Similar concerns raised on latest Squaw Valley proposal
OLYMPIC VALLEY, Calif. — Several residents and organizations continue to criticize the latest Squaw Valley village expansion proposal that would add more lodging and amenities to the historic Olympic ski area.
“This is just the first step in the public process,” said Tom Mooers, executive director of Sierra Watch, in a statement. “But one thing is already clear: People love Squaw Valley and are willing to stand up and defend it.”
Roughly 50 comments were received by a March 24 deadline on the revised Notice of Preparation for the Village at Squaw Valley Specific Plan, many concerned with noise impacts during and after construction, available water supply, increased traffic into the valley and on nearby roads, and impacts to mountain views, among others.
“Keep Disneyland in southern California, please,” wrote Elizabeth Hale, a West Shore resident.
Last December, officials with the KSL Capital Partners-owned ski resort unveiled a smaller, third reworking of the project. Some highlights include:
Reduction in project footprint from 101.5 acres to approximately 94 acres (85 acres in the Main Village area and roughly 9 acres in the East Parcel.)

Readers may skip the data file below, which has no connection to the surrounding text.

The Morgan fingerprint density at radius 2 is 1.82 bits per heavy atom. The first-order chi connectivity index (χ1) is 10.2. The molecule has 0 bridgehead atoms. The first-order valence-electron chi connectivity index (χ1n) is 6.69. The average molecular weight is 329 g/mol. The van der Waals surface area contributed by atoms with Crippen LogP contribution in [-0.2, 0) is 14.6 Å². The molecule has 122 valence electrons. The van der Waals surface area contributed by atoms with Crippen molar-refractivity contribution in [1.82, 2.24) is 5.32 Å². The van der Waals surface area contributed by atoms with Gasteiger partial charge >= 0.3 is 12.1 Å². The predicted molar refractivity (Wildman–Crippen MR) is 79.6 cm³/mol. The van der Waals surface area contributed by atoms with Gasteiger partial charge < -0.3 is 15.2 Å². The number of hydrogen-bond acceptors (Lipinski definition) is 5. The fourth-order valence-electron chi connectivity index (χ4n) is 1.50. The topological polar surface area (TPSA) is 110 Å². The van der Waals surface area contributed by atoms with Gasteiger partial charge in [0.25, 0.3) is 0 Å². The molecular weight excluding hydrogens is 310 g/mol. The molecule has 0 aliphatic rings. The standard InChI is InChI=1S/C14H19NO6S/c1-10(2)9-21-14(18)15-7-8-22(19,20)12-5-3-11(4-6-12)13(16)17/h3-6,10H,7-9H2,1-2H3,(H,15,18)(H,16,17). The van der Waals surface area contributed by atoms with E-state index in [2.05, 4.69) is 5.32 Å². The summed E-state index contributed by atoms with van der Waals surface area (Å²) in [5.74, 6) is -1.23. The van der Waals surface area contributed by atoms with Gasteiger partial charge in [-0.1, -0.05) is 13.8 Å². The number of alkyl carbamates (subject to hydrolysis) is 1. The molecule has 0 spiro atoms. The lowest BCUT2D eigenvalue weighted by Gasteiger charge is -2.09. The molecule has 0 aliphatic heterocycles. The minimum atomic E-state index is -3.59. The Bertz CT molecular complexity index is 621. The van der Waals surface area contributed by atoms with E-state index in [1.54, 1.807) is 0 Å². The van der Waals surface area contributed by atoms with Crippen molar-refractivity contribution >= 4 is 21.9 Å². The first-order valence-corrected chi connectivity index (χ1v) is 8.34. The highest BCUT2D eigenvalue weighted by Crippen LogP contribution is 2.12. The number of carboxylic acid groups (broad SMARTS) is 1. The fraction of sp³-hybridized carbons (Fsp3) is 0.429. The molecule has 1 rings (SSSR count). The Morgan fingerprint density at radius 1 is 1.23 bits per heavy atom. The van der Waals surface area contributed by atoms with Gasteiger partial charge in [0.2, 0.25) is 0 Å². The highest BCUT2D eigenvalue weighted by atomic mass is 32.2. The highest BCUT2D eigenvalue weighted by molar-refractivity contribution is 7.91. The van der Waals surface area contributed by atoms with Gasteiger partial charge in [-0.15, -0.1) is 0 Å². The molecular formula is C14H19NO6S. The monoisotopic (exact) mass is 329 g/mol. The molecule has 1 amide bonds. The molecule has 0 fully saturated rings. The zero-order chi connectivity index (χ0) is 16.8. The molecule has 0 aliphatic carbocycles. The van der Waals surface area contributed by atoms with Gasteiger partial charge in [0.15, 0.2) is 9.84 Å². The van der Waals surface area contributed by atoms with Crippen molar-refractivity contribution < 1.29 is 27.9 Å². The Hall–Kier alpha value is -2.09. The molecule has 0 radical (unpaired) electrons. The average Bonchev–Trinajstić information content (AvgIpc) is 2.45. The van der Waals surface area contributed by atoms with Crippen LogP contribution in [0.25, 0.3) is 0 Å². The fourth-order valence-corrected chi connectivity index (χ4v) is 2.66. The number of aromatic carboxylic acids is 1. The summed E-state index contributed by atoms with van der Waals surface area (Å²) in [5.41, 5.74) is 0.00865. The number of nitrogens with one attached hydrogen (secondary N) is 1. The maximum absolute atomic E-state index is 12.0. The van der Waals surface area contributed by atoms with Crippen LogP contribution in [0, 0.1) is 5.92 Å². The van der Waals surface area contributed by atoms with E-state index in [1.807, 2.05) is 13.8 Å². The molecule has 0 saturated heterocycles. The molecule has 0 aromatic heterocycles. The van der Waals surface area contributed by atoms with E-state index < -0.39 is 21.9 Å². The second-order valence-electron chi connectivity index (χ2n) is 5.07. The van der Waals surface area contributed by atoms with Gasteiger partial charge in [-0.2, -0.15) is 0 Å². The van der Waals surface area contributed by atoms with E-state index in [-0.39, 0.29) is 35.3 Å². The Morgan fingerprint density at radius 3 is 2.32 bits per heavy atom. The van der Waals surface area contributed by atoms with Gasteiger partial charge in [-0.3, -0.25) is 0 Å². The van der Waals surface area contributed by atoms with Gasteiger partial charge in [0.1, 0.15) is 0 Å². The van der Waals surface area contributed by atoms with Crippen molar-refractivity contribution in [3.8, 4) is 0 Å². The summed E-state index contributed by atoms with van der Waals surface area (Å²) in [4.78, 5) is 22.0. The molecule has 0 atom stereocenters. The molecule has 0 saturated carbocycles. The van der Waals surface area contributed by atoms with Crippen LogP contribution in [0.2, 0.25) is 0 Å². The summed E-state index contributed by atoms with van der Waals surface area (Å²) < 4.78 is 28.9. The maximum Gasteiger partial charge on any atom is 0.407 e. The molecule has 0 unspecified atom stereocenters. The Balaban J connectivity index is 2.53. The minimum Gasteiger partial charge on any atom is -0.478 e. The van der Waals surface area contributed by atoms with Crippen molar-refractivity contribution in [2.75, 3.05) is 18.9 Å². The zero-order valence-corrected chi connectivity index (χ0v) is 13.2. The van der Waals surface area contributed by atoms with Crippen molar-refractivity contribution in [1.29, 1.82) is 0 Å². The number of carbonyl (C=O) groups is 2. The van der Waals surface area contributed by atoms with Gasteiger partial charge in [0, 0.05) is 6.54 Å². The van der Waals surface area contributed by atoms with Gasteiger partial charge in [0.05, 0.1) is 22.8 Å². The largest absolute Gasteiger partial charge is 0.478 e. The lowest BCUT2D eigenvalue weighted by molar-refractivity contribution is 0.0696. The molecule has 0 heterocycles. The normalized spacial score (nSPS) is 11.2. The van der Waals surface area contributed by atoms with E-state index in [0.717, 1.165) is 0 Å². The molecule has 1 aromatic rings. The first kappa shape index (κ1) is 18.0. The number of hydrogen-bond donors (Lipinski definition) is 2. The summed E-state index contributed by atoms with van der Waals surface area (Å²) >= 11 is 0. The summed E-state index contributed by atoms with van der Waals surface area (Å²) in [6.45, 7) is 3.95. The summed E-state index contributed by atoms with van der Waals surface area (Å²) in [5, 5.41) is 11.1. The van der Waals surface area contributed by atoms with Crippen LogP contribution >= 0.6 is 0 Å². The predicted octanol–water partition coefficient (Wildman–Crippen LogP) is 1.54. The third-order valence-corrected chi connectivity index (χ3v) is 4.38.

Reduction in proposed bedrooms from 2,184 to 1,493, a 33 percent decrease.
Reduction in lodging units from 1,093 to 750.
Preservation of the Member’s Locker Room and Olympic House, previously slated to be replaced by high-end hotels.
In his comment letter on behalf of Sierra Watch, Mooers said that comparing the current project to past proposals is misleading.
“The NOP misleads the public by consistently comparing the current project to KSL’s previous proposal, giving the false impression that the current project is somehow environmentally beneficial,” Mooers wrote. “But the failed 2012 proposal is irrelevant; the county must assess the new proposed project on its own merits.”
While some residents and agencies are critical, others are lauding the project as a much-needed improvement for Olympic Valley.
“… Now we have a viable, logical and thoughtful redevelopment plan for the base of the ski area,” several Olympic and regional athletes — including Squaw Valley’s Julia Mancuso and Travis Ganong — wrote in a Sierra Sun opinion column this week. “… We feel the leadership of the mountain is focused on the improvement of the mountain and that now, the redevelopment plans are very much in keeping with the soul and spirit of Squaw Valley.”
A draft EIR should be prepared by this fall or early winter and be circulated for public review before creation of a final EIR — the release date which is unknown, according to Placer County.
“As previously, we are now working with the county and the community in addressing these concerns to the extent feasible and possible,” said Chevis Hosea, vice president of development for Squaw.
Squaw’s goal is to begin project construction in 2016. It’s estimated to take 20 to 25 years to complete.
To view all the comments received on the revised Notice of Preparation for the Village at Squaw Valley Specific Plan, click here.